With all of the incredible fantasy books coming out this year, it’s fun to see different takes on old themes – like hereditary royalty. In Kaitlyn Sage Patterson’s The Diminished, that theme finds new flavor within the very idea of who can inherit – in this case, those rare people without a twin.
In the Alskad Empire, nearly all are born with a twin, but the rare singleborn in each generation are given the right to rule by the gods and goddesses. Bo Trousillion is one of these few, and though he has been chosen to succeed his great-aunt as the leader of the Alskad Empire, Bo has never felt equal to the grand future before him. Vi Abernathy, whose twin sister died in infancy, was raised by the anchorites of the temple after her family cast her off and has spent her whole life scheming for a way to escape and live out what’s left of her life in peace.
As their sixteenth birthdays approach, Bo and Vi face very different futures—one a life of luxury as the heir to the throne, the other years of backbreaking work as a temple servant. But a long-held secret and the fate of the empire are destined to bring them together in a way they never could have imagined.
The Diminished releases from Harlequin Teen on April 10th. Read the first chapter below!
“Those who lose their twins to death shall join them in death, that they are never without their other half. Some may cling to unnatural life, and those shall be called the diminished—for in their grief, they become less, and their violent breaking shall scourge this land.”
—from the Book of Dzallie, the Warrior
“Like the goddesses and gods, who are complete without a twin, a blessed few shall be singleborn. You shall know them as our chosen ones, for our divinity runs undiluted through their veins. Raise them up, and let the wisdom that is their birthright illuminate this world.”
—from the Book of Magritte, the Educator
The first queen built the Alskad Empire from scorched earth and ash after the goddess Dzallie split the moon and rained fire from the sky. The god Hamil called the sea to wash away most of what was left of humanity, but the people who managed to survive gathered in the wild, unforgiving north, calling on Rayleane the Builder to help them shape an idyllic community that would be home and haven to the descendants of the cataclysm.
I came up feared and hated for a thing I had no control over in a world divided. My childhood wasn’t the kind of unpleasant that most brats endure when their ma won’t let them spend all their pocket money on spun sugar or fried bread filled with jam. No. My days coming up in the temple ranged from lean and uncertain to hungry and brutal with shockingly little variation.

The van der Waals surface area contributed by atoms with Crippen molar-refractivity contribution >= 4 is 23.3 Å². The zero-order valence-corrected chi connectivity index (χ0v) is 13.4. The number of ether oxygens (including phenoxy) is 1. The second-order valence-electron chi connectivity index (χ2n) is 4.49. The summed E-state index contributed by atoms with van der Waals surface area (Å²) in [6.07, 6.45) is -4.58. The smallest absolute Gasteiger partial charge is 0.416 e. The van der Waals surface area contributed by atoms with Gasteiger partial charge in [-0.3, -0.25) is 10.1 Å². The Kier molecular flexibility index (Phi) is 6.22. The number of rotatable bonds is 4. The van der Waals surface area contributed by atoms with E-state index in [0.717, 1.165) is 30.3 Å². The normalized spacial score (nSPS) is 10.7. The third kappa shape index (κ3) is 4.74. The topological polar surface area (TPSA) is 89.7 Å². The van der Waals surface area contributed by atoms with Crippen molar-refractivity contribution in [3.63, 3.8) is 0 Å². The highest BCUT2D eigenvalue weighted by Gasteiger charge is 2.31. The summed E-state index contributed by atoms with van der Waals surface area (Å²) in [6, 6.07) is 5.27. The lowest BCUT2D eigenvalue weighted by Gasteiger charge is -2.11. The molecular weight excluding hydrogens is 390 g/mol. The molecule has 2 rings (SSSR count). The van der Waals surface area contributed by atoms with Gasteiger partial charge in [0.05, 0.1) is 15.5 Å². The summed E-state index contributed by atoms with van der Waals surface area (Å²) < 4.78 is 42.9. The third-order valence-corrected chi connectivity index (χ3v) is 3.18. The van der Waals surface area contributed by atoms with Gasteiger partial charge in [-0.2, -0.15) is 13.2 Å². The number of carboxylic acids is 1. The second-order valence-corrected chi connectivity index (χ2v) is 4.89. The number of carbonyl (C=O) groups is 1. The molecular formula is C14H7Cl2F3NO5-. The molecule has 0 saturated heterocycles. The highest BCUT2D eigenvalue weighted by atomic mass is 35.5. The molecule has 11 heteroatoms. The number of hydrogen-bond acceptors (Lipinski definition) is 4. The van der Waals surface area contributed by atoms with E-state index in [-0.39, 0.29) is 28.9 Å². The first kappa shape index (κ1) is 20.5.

There were bright moments among the terrible ones, sure, and my best friend, Sawny, was there for most of them. But even the shiniest days as a dimmy ward of the temple were tarnished. It had to do, I think, with the endless reminders of how unwanted I really was. Even Sawny and Lily, whose ma’d given them up, enjoyed a little more kindness than any of the anchorites ever managed to show a dimmy like me.
One night, a month before I turned sixteen, I waited in my room, boots in hand, for Sawny’s knock on my door. It had been about an hour since our hall’s anchorite called for lights out. She was a rich merchant’s daughter who’d recently committed to the religious life, and she slept sounder than a great gray bear. Though we’d be hard pressed to find an anchorite who cared that two brats nearly old enough to be booted out of the temple were sneaking out in the middle of the night, Sawny and I were still careful. Neither of us had the patience to endure even one more tongue lashing, halfhearted or not.
Keep them sleeping, Pru, I thought.
While I’d stopped praying to the gods and goddesses years ago, I kept up a sort of conversation with my dead twin, Prudence. Ridiculous as it sometimes felt, a part of me wanted to believe that she was looking out for me—that she was the reason I’d been able to keep myself from slipping into the violent grief of the other diminished for all these years. All Ma’d ever told me was her name and that she’d died a couple months after we were born. After that, it didn’t take long for my ma to dump me at the temple in Penby, unwilling to raise a dimmy. Ma and Pa visited from time to time, bringing my new sisters and brothers to see me when they were born, but we never got close. Getting close to a dimmy’s about as smart as cuddling up with an eel. Not even my ma was that dumb.